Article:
Margaret Feinberg, in her book, “Scouting the Divine: My Search for God in Wine, Wool and Wild Honey,” delves deeper into this theme. She writes:

“There’s a lot at stake. If I could just get this one principle to take root in my heart, it would change the way I live – making me more intentional, move loving and wiser in the words I use and the actions I take. Though this Scripture principle induces a healthy amount of respect and fear, I believe it unleashes a much more powerful sense of hope. No wonder Paul concluded, “Let us not lose heart in doing good, for in due time we will reap if we do not grow weary. (6:9)

“When I embrace a life that is pleasing to God – one that chooses righteousness over being right, one that chooses kindness in the face of rejection, one that chooses love rather than silent withdrawal – something comes alive in my heart and in the hearts of my community. I may not see the fruits of such choices immediately, but there will come a day when the good fruit is harvested.”


  • What specific things will you plant today to help grow disciples?
  • In the larger picture, how are the choices you’re making and the actions you’re sowing shaping your life and your community?

Today we pray for the people and ministries of the Connectional Table, which meets this evening.

Not all change is tidy and inspiring. Sometimes change is the result of a difficult, frightening experience. The Rev. Jeff Jones of Liberty Grove UMC (macpastor@gmail.com) explores his experience with a recent illness and how he found God, and the church, present in the details.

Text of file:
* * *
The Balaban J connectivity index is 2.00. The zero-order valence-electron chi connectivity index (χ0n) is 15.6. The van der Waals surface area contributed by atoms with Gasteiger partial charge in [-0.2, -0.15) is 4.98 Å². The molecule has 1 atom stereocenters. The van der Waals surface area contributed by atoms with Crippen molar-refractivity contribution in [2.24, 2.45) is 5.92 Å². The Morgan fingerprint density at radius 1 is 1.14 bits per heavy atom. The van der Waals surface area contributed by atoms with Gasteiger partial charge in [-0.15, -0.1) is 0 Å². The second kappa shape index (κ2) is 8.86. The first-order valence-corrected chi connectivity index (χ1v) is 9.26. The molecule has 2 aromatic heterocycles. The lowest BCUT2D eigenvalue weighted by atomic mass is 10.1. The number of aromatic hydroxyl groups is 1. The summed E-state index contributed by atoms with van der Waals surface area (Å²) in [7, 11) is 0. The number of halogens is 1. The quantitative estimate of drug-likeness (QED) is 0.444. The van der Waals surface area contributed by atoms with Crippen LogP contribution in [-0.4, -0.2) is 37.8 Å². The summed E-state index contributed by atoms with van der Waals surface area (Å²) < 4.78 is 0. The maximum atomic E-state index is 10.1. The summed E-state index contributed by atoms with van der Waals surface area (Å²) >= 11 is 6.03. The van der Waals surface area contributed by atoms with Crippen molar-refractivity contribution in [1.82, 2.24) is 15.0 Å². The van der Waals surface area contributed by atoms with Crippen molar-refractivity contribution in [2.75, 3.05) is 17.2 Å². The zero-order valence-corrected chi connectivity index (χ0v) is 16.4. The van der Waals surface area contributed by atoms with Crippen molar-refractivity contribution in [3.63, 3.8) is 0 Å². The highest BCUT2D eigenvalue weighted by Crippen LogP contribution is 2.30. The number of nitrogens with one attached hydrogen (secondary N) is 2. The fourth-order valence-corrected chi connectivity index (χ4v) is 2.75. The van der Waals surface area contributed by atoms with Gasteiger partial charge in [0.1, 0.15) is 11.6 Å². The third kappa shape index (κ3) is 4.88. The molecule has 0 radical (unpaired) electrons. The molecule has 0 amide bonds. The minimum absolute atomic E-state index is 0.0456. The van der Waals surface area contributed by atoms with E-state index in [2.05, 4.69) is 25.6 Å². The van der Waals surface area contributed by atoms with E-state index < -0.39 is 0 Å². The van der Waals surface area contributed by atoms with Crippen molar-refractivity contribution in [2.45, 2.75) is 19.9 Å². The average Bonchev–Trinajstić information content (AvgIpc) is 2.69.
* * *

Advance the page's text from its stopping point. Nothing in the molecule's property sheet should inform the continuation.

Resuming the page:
“The thing you should want most is God’s kingdom and doing what God wants. Then all these other things you need will be given to you. So don’t worry about tomorrow, because tomorrow will have its own worries. Each day has enough trouble of its own.”

— Matthew 6: 33-34, New Century Version

I never did feel bad. My old doctor stopped using our medical plan and I had to find another doctor. The new doctor saw something she didn’t like in the blood work and had me go to a kidney specialist. He did not like the blood numbers either and had me go to a urologist and ordered many tests.

After going through MRIs, CT scans, X-rays, and lots more blood drawn, they determined that I had a tumor growing on my right kidney along with a cyst there too. The urologist suggested that I go to the hospital as soon as could be arranged and have the kidney removed to prevent the continued growth of the tumor. It was 5 centimeters at the time and they felt that it was malignant. About 95 percent of kidney tumors are.

My dad e-mailed Bishop Schol for prayer and it turned out the week after my diagnosis was annual conference weekend. At the conclusion of the clergy executive session, Bishop Schol invited me up to be prayed for. Prayers play an absolutely powerful roll in this story, one answer to prayer after another. Following the prayer time, several of my clergy friends came up to me to offer their support, and Debbie Scott said I should talk to NIH and her doctor, for she had the same condition and through laparoscopic surgery, they didn’t remove her whole kidney, only the part that had the tumor on it.